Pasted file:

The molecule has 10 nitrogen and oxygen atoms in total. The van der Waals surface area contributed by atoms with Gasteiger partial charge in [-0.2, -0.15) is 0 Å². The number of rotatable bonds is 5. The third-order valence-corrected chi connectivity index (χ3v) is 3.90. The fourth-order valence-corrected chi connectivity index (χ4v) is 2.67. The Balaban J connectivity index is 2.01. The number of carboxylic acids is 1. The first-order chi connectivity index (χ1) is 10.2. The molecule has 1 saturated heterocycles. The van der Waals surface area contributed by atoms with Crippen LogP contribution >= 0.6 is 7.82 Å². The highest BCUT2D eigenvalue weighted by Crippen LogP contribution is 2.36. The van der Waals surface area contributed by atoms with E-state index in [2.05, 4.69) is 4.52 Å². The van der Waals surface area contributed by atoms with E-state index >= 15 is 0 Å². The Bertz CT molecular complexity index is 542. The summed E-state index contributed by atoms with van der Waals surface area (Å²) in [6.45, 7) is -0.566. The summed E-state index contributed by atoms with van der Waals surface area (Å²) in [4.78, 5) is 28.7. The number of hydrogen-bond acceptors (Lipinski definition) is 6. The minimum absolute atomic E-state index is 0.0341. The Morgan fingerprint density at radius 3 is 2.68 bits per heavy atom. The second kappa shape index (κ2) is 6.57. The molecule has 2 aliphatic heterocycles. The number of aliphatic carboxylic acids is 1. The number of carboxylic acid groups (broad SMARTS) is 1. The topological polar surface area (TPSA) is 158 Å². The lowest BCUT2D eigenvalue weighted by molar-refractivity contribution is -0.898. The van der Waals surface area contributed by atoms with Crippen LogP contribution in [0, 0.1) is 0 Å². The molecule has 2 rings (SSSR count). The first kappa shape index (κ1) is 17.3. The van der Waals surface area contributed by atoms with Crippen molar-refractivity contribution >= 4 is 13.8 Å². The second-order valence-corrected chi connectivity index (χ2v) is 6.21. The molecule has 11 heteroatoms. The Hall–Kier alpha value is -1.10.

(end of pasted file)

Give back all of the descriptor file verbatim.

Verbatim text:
The molecule has 10 nitrogen and oxygen atoms in total. The van der Waals surface area contributed by atoms with Gasteiger partial charge in [-0.2, -0.15) is 0 Å². The number of rotatable bonds is 5. The third-order valence-corrected chi connectivity index (χ3v) is 3.90. The fourth-order valence-corrected chi connectivity index (χ4v) is 2.67. The Balaban J connectivity index is 2.01. The number of carboxylic acids is 1. The first-order chi connectivity index (χ1) is 10.2. The molecule has 1 saturated heterocycles. The van der Waals surface area contributed by atoms with Crippen LogP contribution >= 0.6 is 7.82 Å². The highest BCUT2D eigenvalue weighted by Crippen LogP contribution is 2.36. The van der Waals surface area contributed by atoms with E-state index in [2.05, 4.69) is 4.52 Å². The van der Waals surface area contributed by atoms with E-state index >= 15 is 0 Å². The Bertz CT molecular complexity index is 542. The summed E-state index contributed by atoms with van der Waals surface area (Å²) in [6.45, 7) is -0.566. The summed E-state index contributed by atoms with van der Waals surface area (Å²) in [4.78, 5) is 28.7. The number of hydrogen-bond acceptors (Lipinski definition) is 6. The minimum absolute atomic E-state index is 0.0341. The Morgan fingerprint density at radius 3 is 2.68 bits per heavy atom. The second kappa shape index (κ2) is 6.57. The molecule has 2 aliphatic heterocycles. The number of aliphatic carboxylic acids is 1. The number of carboxylic acid groups (broad SMARTS) is 1. The topological polar surface area (TPSA) is 158 Å². The lowest BCUT2D eigenvalue weighted by molar-refractivity contribution is -0.898. The van der Waals surface area contributed by atoms with Crippen LogP contribution in [0, 0.1) is 0 Å². The molecule has 2 rings (SSSR count). The first kappa shape index (κ1) is 17.3. The van der Waals surface area contributed by atoms with Crippen molar-refractivity contribution >= 4 is 13.8 Å². The second-order valence-corrected chi connectivity index (χ2v) is 6.21. The molecule has 11 heteroatoms. The Hall–Kier alpha value is -1.10.